Australia’s most popular writer died last night.
I had lunch with him once. He was pleasant company and I was flattered by the encouragement of someone so successful. I never met him again.
We met at the KOALA (Kids’ Own Australian Literature Awards) presentation, a very worthwhile occasion on which young readers are invited to vote on their favourite Australian book of all time. Bryce won that year with The Power of One. This was no mean achievement, since the book was intended for a general readership. Kids usually vote for books which are short, easy reads, but this time Bryce’s story obviously gripped them.
As part of the presentation I recited/performed the story from my childrens’ picture book Mr Biffy’s Battle. ‘I wish I could write like that,’ said Bryce, as we sat beside each other at lunch afterwards. ‘You can, of course,’ I replied, ‘but thanks all the same.’
After our meeting I tried and failed to get through reading The Power of One. I found it all action and no character, and it didn’t engage me enough to hold my attention. But Mr Biffy ain’t no Pride and Prejudice either and many kids seem to like it.
A year or so later I saw (on video) a lecture Bryce Courtenay gave to the Australian Society of Authors. He was well aware that although he was a huge bestseller, his fellow writers would always sneer that he was a downmarket writer.
His argument to his peers was, as I recall, ‘People accuse me of writing down to my readers. I don’t. I know others write better prose or break new ground in pushing the boundaries with their avant garde writing. I admire that, but I can’t do it myself. I’m not writing down to anybody; I’m writing the best I can. Is it my fault if that’s so bloody popular?’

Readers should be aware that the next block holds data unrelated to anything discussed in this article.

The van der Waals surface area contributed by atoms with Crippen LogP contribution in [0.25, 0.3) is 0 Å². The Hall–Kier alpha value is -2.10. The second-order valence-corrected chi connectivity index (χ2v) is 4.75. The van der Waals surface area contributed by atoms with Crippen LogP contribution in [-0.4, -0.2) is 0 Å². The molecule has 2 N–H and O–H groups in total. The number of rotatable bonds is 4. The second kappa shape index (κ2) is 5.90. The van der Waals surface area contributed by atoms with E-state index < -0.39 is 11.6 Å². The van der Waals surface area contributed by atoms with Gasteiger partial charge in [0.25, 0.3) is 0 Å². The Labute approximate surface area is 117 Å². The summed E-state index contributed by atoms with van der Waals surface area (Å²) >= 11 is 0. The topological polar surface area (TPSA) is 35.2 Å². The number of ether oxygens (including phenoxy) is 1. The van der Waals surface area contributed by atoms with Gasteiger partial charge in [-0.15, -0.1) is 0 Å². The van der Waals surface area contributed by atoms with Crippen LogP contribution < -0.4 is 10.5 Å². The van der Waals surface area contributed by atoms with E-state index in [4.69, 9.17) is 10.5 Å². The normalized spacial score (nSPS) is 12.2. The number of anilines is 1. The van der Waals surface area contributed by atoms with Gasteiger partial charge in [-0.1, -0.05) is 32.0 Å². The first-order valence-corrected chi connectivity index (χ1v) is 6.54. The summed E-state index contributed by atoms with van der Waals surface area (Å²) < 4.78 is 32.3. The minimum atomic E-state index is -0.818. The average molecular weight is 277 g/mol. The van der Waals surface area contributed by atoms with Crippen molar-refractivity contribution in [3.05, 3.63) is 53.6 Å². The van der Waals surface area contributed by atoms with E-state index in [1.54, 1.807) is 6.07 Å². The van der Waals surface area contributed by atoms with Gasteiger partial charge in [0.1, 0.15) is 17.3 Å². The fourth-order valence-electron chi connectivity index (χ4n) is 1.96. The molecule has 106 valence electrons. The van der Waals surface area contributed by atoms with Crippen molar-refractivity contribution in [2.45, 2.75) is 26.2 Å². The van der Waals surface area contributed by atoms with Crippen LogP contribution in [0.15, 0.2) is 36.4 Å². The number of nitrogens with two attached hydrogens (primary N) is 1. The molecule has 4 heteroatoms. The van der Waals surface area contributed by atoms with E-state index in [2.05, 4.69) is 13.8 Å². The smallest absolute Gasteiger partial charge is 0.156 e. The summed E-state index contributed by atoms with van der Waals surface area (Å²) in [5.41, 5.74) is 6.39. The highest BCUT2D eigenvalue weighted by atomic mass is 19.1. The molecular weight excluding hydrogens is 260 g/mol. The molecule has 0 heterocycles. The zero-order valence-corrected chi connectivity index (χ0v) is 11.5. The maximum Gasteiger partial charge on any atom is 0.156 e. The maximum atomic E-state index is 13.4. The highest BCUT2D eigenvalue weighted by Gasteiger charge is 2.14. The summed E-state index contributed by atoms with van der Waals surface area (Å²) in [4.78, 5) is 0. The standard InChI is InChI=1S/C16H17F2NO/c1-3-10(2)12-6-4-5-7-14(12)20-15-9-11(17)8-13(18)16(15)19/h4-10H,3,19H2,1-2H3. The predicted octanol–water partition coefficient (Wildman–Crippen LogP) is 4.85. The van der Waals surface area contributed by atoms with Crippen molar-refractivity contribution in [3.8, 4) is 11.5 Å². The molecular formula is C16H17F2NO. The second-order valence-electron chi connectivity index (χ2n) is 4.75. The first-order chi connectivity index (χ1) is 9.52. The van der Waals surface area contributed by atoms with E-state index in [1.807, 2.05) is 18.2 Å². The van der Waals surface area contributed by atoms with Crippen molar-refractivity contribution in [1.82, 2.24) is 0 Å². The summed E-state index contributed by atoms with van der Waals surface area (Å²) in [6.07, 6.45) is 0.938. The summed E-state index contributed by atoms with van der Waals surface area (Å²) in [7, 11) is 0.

Good point, I thought. You do what you do, write what you know and if people like it, count yourself lucky. Kurt Vonnegut, in a radio interview I enjoyed, claimed he knew wonderful writers who never had any success, because they were perhaps too clever to connect with a readership.
Bryce Courtenay, with his advertising background, was a skilled self-promoter and had a superb eye for what his readers would enjoy. He had 71,000 FaceBook followers. He was a driven fitness fanatic, marathon runner and a very hard working writer. His output of 21 novels was prodigious, particular since his first only appeared when he was 55.
I presume he earned a lot of money. He could have stopped writing any time. But he plugged on, doing the best he could and becoming bloody popular. Along the way he encouraged writers like me.
I noticed the flags on the Sydney Harbour Bridge were flying at half mast today. I’d be surprised if that was because of a writer’s passing, but maybe it was. It would have been appropriate.
Bryce Courtenay was 79. His books have sold over 20 million copies.